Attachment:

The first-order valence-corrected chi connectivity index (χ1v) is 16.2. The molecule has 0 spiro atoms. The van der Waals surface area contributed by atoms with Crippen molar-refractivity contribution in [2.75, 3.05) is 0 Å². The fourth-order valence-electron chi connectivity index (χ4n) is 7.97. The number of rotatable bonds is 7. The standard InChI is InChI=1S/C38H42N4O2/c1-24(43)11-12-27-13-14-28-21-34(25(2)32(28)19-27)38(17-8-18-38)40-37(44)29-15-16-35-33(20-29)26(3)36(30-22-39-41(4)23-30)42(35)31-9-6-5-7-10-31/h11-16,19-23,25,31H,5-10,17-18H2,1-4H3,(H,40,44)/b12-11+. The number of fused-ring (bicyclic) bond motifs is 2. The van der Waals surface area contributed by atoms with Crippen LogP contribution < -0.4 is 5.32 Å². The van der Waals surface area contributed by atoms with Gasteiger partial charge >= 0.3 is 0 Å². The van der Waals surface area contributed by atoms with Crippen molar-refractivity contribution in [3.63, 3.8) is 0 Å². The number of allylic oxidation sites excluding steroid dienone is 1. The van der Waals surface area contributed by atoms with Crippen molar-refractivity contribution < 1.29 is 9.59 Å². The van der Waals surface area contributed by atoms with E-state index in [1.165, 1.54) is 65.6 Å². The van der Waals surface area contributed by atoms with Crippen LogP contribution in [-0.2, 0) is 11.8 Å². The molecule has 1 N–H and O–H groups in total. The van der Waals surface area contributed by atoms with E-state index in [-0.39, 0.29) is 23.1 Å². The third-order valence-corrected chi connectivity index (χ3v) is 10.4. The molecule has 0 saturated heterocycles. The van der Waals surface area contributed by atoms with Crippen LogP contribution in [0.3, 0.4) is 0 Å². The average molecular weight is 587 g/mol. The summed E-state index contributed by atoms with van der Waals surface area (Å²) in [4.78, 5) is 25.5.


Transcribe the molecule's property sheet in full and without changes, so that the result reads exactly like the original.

The first-order valence-corrected chi connectivity index (χ1v) is 16.2. The molecule has 0 spiro atoms. The van der Waals surface area contributed by atoms with Crippen molar-refractivity contribution in [2.75, 3.05) is 0 Å². The fourth-order valence-electron chi connectivity index (χ4n) is 7.97. The number of rotatable bonds is 7. The standard InChI is InChI=1S/C38H42N4O2/c1-24(43)11-12-27-13-14-28-21-34(25(2)32(28)19-27)38(17-8-18-38)40-37(44)29-15-16-35-33(20-29)26(3)36(30-22-39-41(4)23-30)42(35)31-9-6-5-7-10-31/h11-16,19-23,25,31H,5-10,17-18H2,1-4H3,(H,40,44)/b12-11+. The number of fused-ring (bicyclic) bond motifs is 2. The van der Waals surface area contributed by atoms with Crippen LogP contribution < -0.4 is 5.32 Å². The van der Waals surface area contributed by atoms with Gasteiger partial charge >= 0.3 is 0 Å². The van der Waals surface area contributed by atoms with Crippen molar-refractivity contribution in [3.63, 3.8) is 0 Å². The number of allylic oxidation sites excluding steroid dienone is 1. The van der Waals surface area contributed by atoms with Crippen molar-refractivity contribution < 1.29 is 9.59 Å². The van der Waals surface area contributed by atoms with E-state index in [1.165, 1.54) is 65.6 Å². The van der Waals surface area contributed by atoms with Crippen LogP contribution in [-0.2, 0) is 11.8 Å². The molecule has 1 N–H and O–H groups in total. The van der Waals surface area contributed by atoms with E-state index in [-0.39, 0.29) is 23.1 Å². The third-order valence-corrected chi connectivity index (χ3v) is 10.4. The molecule has 0 saturated heterocycles. The van der Waals surface area contributed by atoms with Crippen LogP contribution in [0.3, 0.4) is 0 Å². The average molecular weight is 587 g/mol. The summed E-state index contributed by atoms with van der Waals surface area (Å²) in [4.78, 5) is 25.5.